Some baristas already add a squirt of water before grinding to cut static, an approach known in the industry as the Ross droplet technique. But nobody had specifically measured the charge on coffee or explored how it might vary with different types of coffee, Hendon said.
By collaborating with Dufek and Méndez Harper, Hendon’s team repurposed a tool that has been used to measure electric charges on wildfire and volcanic ash.
This time, they ground coffee above the instrument, a small metal vessel about the size of an espresso cup called a Faraday cup, and collected coffee particles falling into it. Because particles are charged, they produce measurable currents when they enter the cup. The larger the charge on the particles, the larger the current.
Aided by a team of undergraduate and graduate student researchers, they tested many different coffee varieties, roasting levels and grind sizes to understand how different variables affected the charge.
The internal moisture of the beans made a particularly big difference. Clumping was more of an issue in dark roast coffees, Hendon noted. Dark roast coffees tend to have less moisture because they’re usually roasted longer. Also, dark roasts tended to have a negative charge, whereas lighter roasts — which have more residual moisture — acquired a positive charge.
And adding a splash of water pre-grind removed the static charge and reduced the clumping effects, the researchers found. And it got them 10 percent more yield from the coffee. For baristas, this could be a valuable strategy to waste less coffee: fewer grounds get stuck behind in the grinder, and the water moves through the packed grounds more evenly.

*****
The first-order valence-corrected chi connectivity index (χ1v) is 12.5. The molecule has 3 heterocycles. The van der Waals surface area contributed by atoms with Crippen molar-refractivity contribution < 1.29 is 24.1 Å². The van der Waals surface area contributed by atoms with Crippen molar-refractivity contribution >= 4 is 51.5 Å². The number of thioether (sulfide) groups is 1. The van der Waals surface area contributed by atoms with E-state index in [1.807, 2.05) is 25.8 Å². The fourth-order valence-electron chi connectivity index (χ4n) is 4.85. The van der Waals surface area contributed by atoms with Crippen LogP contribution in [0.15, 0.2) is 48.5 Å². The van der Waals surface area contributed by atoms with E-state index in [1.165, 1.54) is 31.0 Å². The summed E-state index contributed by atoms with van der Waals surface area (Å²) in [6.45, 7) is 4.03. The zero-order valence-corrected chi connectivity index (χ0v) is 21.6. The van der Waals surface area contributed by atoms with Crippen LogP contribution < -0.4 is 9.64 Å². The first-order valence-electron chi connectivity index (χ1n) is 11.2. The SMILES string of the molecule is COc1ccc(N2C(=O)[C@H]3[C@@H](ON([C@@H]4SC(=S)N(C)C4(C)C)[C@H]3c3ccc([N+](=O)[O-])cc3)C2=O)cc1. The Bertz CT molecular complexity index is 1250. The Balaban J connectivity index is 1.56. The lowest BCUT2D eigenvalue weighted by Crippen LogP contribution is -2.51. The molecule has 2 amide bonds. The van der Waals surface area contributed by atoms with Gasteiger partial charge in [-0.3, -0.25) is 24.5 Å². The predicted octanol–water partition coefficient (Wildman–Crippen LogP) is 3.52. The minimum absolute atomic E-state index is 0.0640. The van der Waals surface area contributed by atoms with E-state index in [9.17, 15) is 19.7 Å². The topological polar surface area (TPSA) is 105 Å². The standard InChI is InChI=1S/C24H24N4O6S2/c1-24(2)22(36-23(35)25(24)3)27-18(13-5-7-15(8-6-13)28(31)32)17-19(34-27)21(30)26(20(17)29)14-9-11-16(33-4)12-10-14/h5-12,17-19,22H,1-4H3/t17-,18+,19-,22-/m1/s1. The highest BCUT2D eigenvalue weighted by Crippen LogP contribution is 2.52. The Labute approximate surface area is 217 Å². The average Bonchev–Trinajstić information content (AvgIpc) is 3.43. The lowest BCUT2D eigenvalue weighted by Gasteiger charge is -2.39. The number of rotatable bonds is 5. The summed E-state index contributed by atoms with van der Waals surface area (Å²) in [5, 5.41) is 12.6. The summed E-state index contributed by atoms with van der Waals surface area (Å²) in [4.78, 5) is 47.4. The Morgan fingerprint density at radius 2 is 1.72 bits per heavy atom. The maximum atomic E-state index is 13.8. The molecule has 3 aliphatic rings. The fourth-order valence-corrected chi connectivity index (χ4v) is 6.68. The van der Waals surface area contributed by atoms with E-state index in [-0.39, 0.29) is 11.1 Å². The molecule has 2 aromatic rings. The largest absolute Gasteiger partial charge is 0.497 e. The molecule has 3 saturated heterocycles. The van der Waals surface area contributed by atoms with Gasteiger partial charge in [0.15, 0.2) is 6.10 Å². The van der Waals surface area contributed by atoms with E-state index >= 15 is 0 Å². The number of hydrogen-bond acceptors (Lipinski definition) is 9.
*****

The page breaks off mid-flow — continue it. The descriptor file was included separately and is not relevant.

“Some baristas may have already anecdotally arrived at our conclusions; it’s validating some industry know-how,” Hendon said. “We are advocating for yet another step in producing excellent quality coffee, but it turns out you can’t cut corners if you want to achieve excellence.”
The static comes from the cracking and rubbing of the coffee beans against the burrs of the grinder, Hendon believes. But since it’s influenced by the internal moisture content of the beans, it’s something roasters could potentially control for by adjusting the roasting temperature and time.
Meanwhile, Dufek and Méndez Harper see takeaways for their research on volcanoes. How particles break, or fragment, is one of the leading controls on eruption behavior; grinding roasted coffee is a way to explore the physics of fracture.
Like coffee, volcanic ash particles can be highly charged. That charging can lead to dazzling volcanic lightning storms, but it can also influence how long volcanic ash stays in the air and how far it travels after an eruption.
And as in coffee, water also plays a salient role in volcanic eruptions.
“Explosive volcanoes have a lot of water vapor that helps drive and shape the eruptions,” Dufek said.
“Ultimately, this project really shows the value of community efforts,” he added. “A coffee hour where people gather provides time and space to think about what’s convergent with research.”
This research was funded in part by the Department of Energy, the National Science Foundation, and NASA.